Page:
Yesterday’s Milwaukee

Alexander Mitchell’s Conservatory, Mid-1870s

The fabulously wealthy business man created an unusual, two-story conservatory within his home.

By - Oct 15th, 2014 02:07 pm
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Interior of Alexander Mitchell’s Mansion, Mid-1870s. Image courtesy of Jeff Beutner.

The conservatory in Alexander Mitchell’s mansion, mid-1870s. Image courtesy of Jeff Beutner.

Perhaps because it was the home of one of Milwaukee’s wealthiest citizens, the mansion of Alexander Mitchell was rather well-documented. We have previously published a striking lithograph  of the home and its grounds and a period photo of the exterior of the mansion. This week we move to its interior.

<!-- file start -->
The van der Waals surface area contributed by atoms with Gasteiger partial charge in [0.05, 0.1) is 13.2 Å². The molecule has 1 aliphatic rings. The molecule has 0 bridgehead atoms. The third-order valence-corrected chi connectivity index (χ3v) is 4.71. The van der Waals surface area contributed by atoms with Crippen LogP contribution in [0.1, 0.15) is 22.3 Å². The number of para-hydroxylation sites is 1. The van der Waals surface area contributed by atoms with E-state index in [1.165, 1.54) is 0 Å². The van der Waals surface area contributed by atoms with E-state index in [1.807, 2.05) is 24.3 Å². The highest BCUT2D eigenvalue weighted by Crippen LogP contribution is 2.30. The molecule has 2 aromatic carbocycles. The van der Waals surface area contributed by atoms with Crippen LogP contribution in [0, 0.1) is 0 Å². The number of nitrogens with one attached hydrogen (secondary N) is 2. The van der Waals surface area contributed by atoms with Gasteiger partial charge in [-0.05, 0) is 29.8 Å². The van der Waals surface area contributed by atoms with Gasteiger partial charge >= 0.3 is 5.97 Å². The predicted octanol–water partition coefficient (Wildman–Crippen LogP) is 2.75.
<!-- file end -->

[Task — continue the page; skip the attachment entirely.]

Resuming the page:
The interior of the Mitchell mansion was appointed with fine woodwork and some exceptional ornamental hardware. Clearly cost was no consideration.

But perhaps the most interesting part of the home was the two-story conservatory. This W.H. Sherman stereo view photo from the mid-1870s shows the interior of the conservatory, a lush jungle of tropical palms. Note the lovely arced windows and the use of ornamental iron. This was the Mitchell’s refuge from the gritty city, and from Milwaukee’s often-wintry climate.

Jeff Beutner is a collector of photographs, postcards and stereoviews of old Milwaukee. This column features these images, with historical commentary by Beutner.

One thought on “Yesterday’s Milwaukee: Alexander Mitchell’s Conservatory, Mid-1870s”

  1. Gary says:

    Hey! If a new stadium was built on the site of the public library, they could build a skywalk over 9th Street to connect the luxury boxes to the Wisconsin Club (and parking underground adjacent to the freeway for quick entry and exit).

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